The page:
Preparing the brine is a little tricky.  It’s basically 1 cup kosher salt to each gallon of water.  So, for 2 and 1/2  gallons, you need 2 and 1/2 cups salt.  The salt needs to be dissolved in the water, but you don’t necessarily need to heat all of the water.  The brine has to be cool to cold before it goes onto the turkey.  I heat as little water as I can and dissolve my salt in that, then my sugar, if I’m using sugar.   I add tap water if I need to for the sugar to dissolve.  It takes about 2 – 1/2 quarts of water to dissolve 3 cups of salt and up to 3 cups of sugar.  Remove from heat and let cool as long as you can, to room temperature is ideal.  If you have aromatics, such as a spice packet, put them in with the hot sugar-salt solution so they release their essential oils.   When this has cooled, mix with chilled water to measure 1 gallon, and pour into the bucket.  Remove the turkey from its wrappings; remove the giblets and the neck from the two cavities in the turkey, and if your turkey has a pop up timer, gently remove it from the turkey and throw it away.  We don’t want that. It’s set to trigger at 180º when the turkey is bone dry.  Toss it.  You won’t go to hell.  Honest.  Add the turkey to the bucket,  and fill with chilled water.  Submerge the turkey and secure the lid when the bucket is completely full, using an immense amount of care not to create a huge mess on the floor, but have the mop handy just in case, you know?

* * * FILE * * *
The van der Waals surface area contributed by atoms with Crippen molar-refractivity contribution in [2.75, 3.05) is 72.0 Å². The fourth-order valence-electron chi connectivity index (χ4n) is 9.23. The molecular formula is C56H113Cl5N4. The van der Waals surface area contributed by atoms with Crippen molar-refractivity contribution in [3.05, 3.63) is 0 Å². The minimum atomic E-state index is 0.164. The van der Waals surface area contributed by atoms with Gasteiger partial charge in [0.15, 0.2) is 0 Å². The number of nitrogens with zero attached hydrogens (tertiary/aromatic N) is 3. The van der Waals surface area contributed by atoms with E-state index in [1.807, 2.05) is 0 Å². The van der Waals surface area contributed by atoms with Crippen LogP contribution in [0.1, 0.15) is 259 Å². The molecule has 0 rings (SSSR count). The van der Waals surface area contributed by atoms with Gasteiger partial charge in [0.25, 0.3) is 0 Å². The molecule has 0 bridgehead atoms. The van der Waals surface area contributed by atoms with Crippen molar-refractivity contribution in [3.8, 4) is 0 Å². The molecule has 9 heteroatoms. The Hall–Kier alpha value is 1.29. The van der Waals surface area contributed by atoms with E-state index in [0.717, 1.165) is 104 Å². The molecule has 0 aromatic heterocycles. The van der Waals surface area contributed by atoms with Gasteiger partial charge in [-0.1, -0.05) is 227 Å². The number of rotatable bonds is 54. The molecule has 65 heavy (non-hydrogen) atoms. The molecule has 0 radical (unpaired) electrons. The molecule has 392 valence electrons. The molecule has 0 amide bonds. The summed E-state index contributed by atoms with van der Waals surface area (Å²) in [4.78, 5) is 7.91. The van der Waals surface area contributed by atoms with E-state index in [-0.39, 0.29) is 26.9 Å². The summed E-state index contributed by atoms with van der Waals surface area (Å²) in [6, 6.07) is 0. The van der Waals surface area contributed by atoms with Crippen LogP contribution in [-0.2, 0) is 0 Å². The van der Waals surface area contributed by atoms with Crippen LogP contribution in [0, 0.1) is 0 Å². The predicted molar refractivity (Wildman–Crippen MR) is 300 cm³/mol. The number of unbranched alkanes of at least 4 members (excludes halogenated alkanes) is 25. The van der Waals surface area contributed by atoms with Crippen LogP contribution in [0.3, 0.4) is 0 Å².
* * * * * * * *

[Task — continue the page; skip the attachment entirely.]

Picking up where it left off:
24 hours later, or thereabouts, Mr. Turkey Bird is ready to go for a tanning session.  You can rinse, or not, but do take the time to dry the skin, and drain the turkey thoroughly. He’s going to get to lay around a bit for his skin to dry to the touch a bit more than what it gets from the paper towel.  Then he gets a nice olive oil rub before he goes in.  Don’t put stuffing in a brined bird.  There’s more salt throughout the meat of the turkey, so it makes the dressing uncomfortably salty.  And…a brined, un-stuffed turkey will cook a lot faster than a stuffed turkey.  I like to start my turkey upside down so that the juices initially run to the breast.  I start the oven hot, and drop the temp after 30 minutes.  The bird has only a few tasty tidbits in the cavity…garlic, onion or leek, celery, rosemary, thyme and pepper to add a flavor punch to the pan drippings.